Of Central Park, more crate digging, and that Statue…
We were back in Manhattan again the following day to take in the scenery of Central Park. I wasn’t quite sure what to expect – stories from the dark days of the 70s and 80s had created a vision of a dangerous place, even in daylight, where wandering from the main thoroughfares was highly unrecommended; by contrast, more recent guides gave the impression that everything had been tidied up to the extent that it might seem more like a theme park to ensure that no tourist was unoccupied for more than a couple of minutes. And how much would we be able to see? Some of the guides left us feeling that it was an immense tract of land, impossible to cover more than a small bit on foot, and in the oppressive heat, we didn’t fancy trying to cycle around it. Luckily, we judged that starting around 77th Street would bring us in at about the mid-point, which not only proved to be an ideal place to begin a walk but also gave us a look at the upmarket apartment buildings east of the Park – just like those described in Bonfire of the Vanities, or occupied by Burt Lancaster’s character in Sweet Smell of Success, with their liveried doormen minding the canopied and carpeted walkways leading from front door to kerbside.
The Park turned out to be delightful. We strolled along to the boating lake for a coffee, then worked our way slowly towards the southern end, past the Bethesda Fountain and stopping to relax in the shade of the trees on the Sheep Meadow. We weren’t hassled, or touted and the rangers quietly going about their business clearly were keeping the place beautifully tidy as well as safe. We emerged opposite the grand hotels along Central Park South, desperately wishing we could linger to listen to the invective being directed at an out of town chauffeur by the commissionaire at one of the plush entrances – the finest example of pure New Yorkese we heard in our entire stay. From there onto 5th Avenue, with grand high end shops on either side but the heat driving us onwards towards shade and lunch. A diversion around the Rockefeller Centre didn’t find anything to tempt us (but did give us another chance to take in the architecture), so we made a beeline back to the food court at Grand Central, knowing we’d both eat well and be comfortable.
The heat was really getting to us, so we decided to slip out of Manhattan and head back to Williamsburg where, after drinking in the balm of our newly-upgraded aircon, we headed back out to travel a few stops out on the subway to find Northern Lights records, a recommendation from our Brooklyn fellow vinyl obsessive and so definitely to be followed up. Tucked away in a sidestreet in one of the lower rent areas of town, and with an unprepossessing storefront that we almost missed, it proved to be a real joy. No big finds, but row after row of unsleeved 45s to sift through, all well-loved but in good enough condition to give them a fair chance of being playable – and there was a turntable there to give them a quick spin on, too. We’d loved to have stayed there for hours, but closing time was drawing near and we didn’t fancy wandering around the area too late into the evening, so we jumped back on the subway, comparing notes on our finds – soul for Mrs M and a selection of east coast 50s rock’n’roll and doo wop for me, classic New York sounds.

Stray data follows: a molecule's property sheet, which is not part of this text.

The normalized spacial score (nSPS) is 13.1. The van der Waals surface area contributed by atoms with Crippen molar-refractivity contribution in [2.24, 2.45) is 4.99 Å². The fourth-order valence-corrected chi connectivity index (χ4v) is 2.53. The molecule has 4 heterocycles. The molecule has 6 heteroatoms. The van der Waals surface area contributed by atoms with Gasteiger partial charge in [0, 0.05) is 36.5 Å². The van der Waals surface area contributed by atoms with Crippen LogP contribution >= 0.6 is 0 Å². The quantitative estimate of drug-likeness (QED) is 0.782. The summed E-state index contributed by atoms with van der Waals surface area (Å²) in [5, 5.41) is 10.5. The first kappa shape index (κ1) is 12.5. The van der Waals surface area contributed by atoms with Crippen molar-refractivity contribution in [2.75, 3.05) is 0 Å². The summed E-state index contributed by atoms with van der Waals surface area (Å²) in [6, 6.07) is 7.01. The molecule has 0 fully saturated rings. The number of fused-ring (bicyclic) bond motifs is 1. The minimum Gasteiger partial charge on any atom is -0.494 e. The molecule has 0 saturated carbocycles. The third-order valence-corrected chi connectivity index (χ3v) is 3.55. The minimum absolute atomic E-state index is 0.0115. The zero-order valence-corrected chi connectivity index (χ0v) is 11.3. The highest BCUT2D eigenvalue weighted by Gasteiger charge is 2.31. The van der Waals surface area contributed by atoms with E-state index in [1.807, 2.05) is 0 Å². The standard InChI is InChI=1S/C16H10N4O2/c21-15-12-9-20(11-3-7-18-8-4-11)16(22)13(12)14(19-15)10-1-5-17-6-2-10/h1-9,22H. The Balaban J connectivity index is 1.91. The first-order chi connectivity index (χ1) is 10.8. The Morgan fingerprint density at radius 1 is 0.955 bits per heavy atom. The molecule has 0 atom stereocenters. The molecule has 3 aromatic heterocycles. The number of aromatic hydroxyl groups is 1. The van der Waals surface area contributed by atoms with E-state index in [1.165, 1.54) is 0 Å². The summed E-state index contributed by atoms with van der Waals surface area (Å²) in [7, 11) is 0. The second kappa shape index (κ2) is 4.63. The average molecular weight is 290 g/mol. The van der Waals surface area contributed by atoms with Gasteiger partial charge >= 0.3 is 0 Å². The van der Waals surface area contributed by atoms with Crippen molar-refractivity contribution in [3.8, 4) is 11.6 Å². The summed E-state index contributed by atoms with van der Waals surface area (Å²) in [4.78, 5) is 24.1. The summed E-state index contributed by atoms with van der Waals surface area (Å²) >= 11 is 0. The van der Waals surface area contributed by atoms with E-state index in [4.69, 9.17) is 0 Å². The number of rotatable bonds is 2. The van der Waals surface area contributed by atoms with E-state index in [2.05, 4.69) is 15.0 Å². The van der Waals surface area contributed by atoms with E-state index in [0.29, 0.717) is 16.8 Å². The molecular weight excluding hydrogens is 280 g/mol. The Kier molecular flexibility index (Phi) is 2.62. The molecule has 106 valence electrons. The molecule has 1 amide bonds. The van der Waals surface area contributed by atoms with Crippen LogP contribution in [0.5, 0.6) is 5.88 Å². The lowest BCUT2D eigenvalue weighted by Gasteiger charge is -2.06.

For dinner, we were keen to try a little Italian just a few doors down from our apartment which was clearly, literally, new on the block – Dough Vale. The welcome was warm and personal, and the pizza was perfect, and accompanied by an explanation from the owner-cum-chef as to how the ideal pizza dough should be prepared. For pudding, Mrs M and I were set on Canoli (as eaten by all good Sopranos characters at every opportunity); on the basis of our description, daughter wasn’t sure until the owner interjected in best Brooklyn Italian: “I tell you what – I bring you three Canoli and if you like it, you can pay for it, and if you don’t the third one’s on the house”. How could we refuse? And, of course, she liked it and, of course, he wouldn’t take the money for it, sending his wife back to redo the bill despite our protestations. That’s DOUGH VALE, South 3rd Street in Williamsburg – not to be missed if you’re anywhere in the area.
Our last full day in Manhattan was reserved for one of the big ticket items on any New York visitor’s schedule, the Statue of Liberty and Ellis Island. We’d not deliberately set out to make this the climax of our sightseeing, but the tickets we were particularly after (of which more later) were only available right at the end of our stay which made it something special to build up to. One could hardly describe the Statue of Liberty as midcentury, (unless you’re talking about the 19th Century), although Ellis Island’s operating era from 1892 to 1954 falls nicely into our particular period of interest, but the Statue is such an iconic element of any vision of New York throughout the 20th Century that we felt we were visiting one of the defining sights of our era. The boat trips out to the respective islands are an experience in themselves. Subject to understandably high security (could you imagine the symbolism of an attack on the Statue?), and despite their frequency with boats leaving Battery Park several times an hour, they are all packed, with the crowds shuffling forward en masse to be herded onto the first available boat – all very redolent of what the immigrants at the turn of the 19th and 20th Centuries must have experienced going the other way.